Special Issue "Linked Data and Knowledge Graphs in Large Organisations"
A special issue of Information (ISSN 2078-2489).
Deadline for manuscript submissions: 30 June 2019
Knowledge graphs are large networks of entities, their semantic types, properties, and the relationships that interrelate such entities over various topical domains. Through the explicit representation of knowledge in well-formed ways, knowledge graphs provide expressive and actionable descriptions of the domain of interest and support logical explanations of reasoning outcomes based on the context of an entity according to the graph.
Knowledge graphs have proved to be a powerful technology across different areas of artificial intelligence, including e.g. natural language processing and the semantic web, and have been adopted by industry for different purposes, including semantic search, automated fraud detection, intelligent chatbots, advanced drug discovery, dynamic risk analysis, content-based recommendation and knowledge management systems, to name but a few. It is no surprise that knowledge graphs were featured in Gartner’s 2018 Hype Cycle as one of the emerging technologies in AI.
However, despite the success of public knowledge graphs, like DBpedia or Wikidata, or corporate ones, like Google’s KG, knowledge graphs still face important challenges for widespread adoption by large and medium enterprises, which involve not only technical aspects but also social ones. Among them, we highlight: i) addressing coverage, freshness and correctness at a scale of billions of entities and assertions; ii) Identity management, linkage and entity unification (“are these two products the same?”); iii) interoperability and distributed ownership (80% of enterprise knowledge is locked in silos); iv) change and long-term evolution; and v) sharing and reuse of common parts of knowledge graphs amongst organizations.
We invite authors to submit original articles addressing these and other challenges related to knowledge graphs. To this purpose we offer four different types of submissions: i) research papers, including reproducible experiments; ii) reports from the trenches, i.e. in-use experiences, challenges and lessons learnt; iii) survey papers; and iv) blue sky ideas. While the first three are full-length papers of 30 pages max, submissions of the latter type must not exceed 12 pages.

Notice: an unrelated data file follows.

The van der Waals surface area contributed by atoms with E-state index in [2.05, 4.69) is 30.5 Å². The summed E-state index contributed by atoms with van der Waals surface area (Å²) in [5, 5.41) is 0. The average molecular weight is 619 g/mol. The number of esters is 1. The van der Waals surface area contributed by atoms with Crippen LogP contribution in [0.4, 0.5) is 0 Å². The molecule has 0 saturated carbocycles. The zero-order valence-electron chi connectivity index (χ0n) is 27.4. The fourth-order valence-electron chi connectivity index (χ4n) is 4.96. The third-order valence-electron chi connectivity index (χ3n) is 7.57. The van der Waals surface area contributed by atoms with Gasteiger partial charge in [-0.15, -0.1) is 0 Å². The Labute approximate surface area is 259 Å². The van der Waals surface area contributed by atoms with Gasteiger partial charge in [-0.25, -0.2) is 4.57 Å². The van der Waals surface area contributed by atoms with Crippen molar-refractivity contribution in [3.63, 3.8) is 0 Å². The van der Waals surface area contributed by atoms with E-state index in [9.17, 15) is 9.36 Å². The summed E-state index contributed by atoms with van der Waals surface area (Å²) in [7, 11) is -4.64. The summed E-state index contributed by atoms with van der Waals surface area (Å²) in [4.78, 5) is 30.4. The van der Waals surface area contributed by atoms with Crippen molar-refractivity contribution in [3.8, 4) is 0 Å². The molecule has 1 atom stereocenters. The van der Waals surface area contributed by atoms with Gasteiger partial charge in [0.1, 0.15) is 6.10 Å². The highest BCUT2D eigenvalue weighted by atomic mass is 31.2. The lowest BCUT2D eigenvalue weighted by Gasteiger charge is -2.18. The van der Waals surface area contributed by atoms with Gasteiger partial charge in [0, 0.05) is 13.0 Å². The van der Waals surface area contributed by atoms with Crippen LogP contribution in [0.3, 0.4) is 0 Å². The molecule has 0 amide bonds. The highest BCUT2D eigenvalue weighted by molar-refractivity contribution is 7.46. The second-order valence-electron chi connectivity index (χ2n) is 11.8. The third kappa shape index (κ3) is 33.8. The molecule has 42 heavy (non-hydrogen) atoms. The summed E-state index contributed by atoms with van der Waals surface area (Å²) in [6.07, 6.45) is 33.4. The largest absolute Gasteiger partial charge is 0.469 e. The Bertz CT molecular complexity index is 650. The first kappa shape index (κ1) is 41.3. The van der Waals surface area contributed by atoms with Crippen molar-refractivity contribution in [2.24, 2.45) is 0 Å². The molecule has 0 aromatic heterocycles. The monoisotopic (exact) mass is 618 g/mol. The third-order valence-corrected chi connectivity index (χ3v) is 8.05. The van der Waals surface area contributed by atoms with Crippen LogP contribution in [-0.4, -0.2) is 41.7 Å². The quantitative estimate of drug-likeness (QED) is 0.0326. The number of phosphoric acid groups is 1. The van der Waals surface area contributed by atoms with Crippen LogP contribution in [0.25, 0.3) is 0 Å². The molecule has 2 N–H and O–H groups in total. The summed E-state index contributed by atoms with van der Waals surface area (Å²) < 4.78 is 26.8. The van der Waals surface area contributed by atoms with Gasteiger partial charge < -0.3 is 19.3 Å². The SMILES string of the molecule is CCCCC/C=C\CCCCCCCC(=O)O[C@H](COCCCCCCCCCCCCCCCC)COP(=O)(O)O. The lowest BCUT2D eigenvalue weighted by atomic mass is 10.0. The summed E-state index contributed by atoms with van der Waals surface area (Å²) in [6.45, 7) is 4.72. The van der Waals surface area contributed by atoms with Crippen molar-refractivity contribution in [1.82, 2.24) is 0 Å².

For illustrative purposes, below we provide a list of possible topics, which are neither exhaustive nor mutually exclusive. We particularly welcome interdisciplinary research over multiple topics, as reflected by our Guest Editorial Board, which includes members from both academia and industry.
Dr. Jose Manuel Gomez-Perez
Dr. Jeff Z. Pan
Dr. Panos Alexopoulos
Manuscript Submission Information
Manuscripts should be submitted online at www.mdpi.com by registering and logging in to this website. Once you are registered, click here to go to the submission form. Manuscripts can be submitted until the deadline. All papers will be peer-reviewed. Accepted papers will be published continuously in the journal (as soon as accepted) and will be listed together on the special issue website. Research articles, review articles as well as short communications are invited. For planned papers, a title and short abstract (about 100 words) can be sent to the Editorial Office for announcement on this website.
Submitted manuscripts should not have been published previously, nor be under consideration for publication elsewhere (except conference proceedings papers). All manuscripts are thoroughly refereed through a single-blind peer-review process. A guide for authors and other relevant information for submission of manuscripts is available on the Instructions for Authors page. Information is an international peer-reviewed open access monthly journal published by MDPI.
Please visit the Instructions for Authors page before submitting a manuscript. The Article Processing Charge (APC) for publication in this open access journal is 1000 CHF (Swiss Francs). Submitted papers should be well formatted and use good English. Authors may use MDPI's English editing service prior to publication or during author revisions.
- Addressing coverage, freshness and correctness at scale in knowledge graphs
- Novel techniques and algorithms for automatic knowledge graph construction
- Crowdsourcing and human-in-the-loop knowledge graph construction
- Knowledge graph curation and interlinking
- Quality management in knowledge graphs
- Identity management and entity resolution in knowledge graphs
- Managing change, evolution, versioning and the semantic drift in knowledge graphs
- Knowledge graph reasoning and query answering
- Non-Boolean phenomena (uncertainty, vagueness, subjectivity) and truth management in knowledge graphs
- Multi-modal knowledge graphs (text, video, images and other media)
- Knowledge graph embedding, (sub)word, sense and joint word-sense embedding and their applications to knowledge graphs (completion, curation, reasoning, alignment)
- Sharing and reusing (parts of) knowledge graphs across organizations
- Data governance models for knowledge graphs in different types of organizations
- Knowledge graphs in information retrieval, including vertical and enterprise search
- Knowledge graphs in (multilingual) NLP for classification, question answering, sentiment analysis, and recognizing textual entailment
- Managing privacy and ethics in knowledge graphs
- Applications both in vertical domains and horizontal scenarios
- Experiences, reality checks, good and bad practices, lessons learned, measurable impact of the value added through knowledge graphs
- Blue-sky ideas and visions of the future of knowledge graphs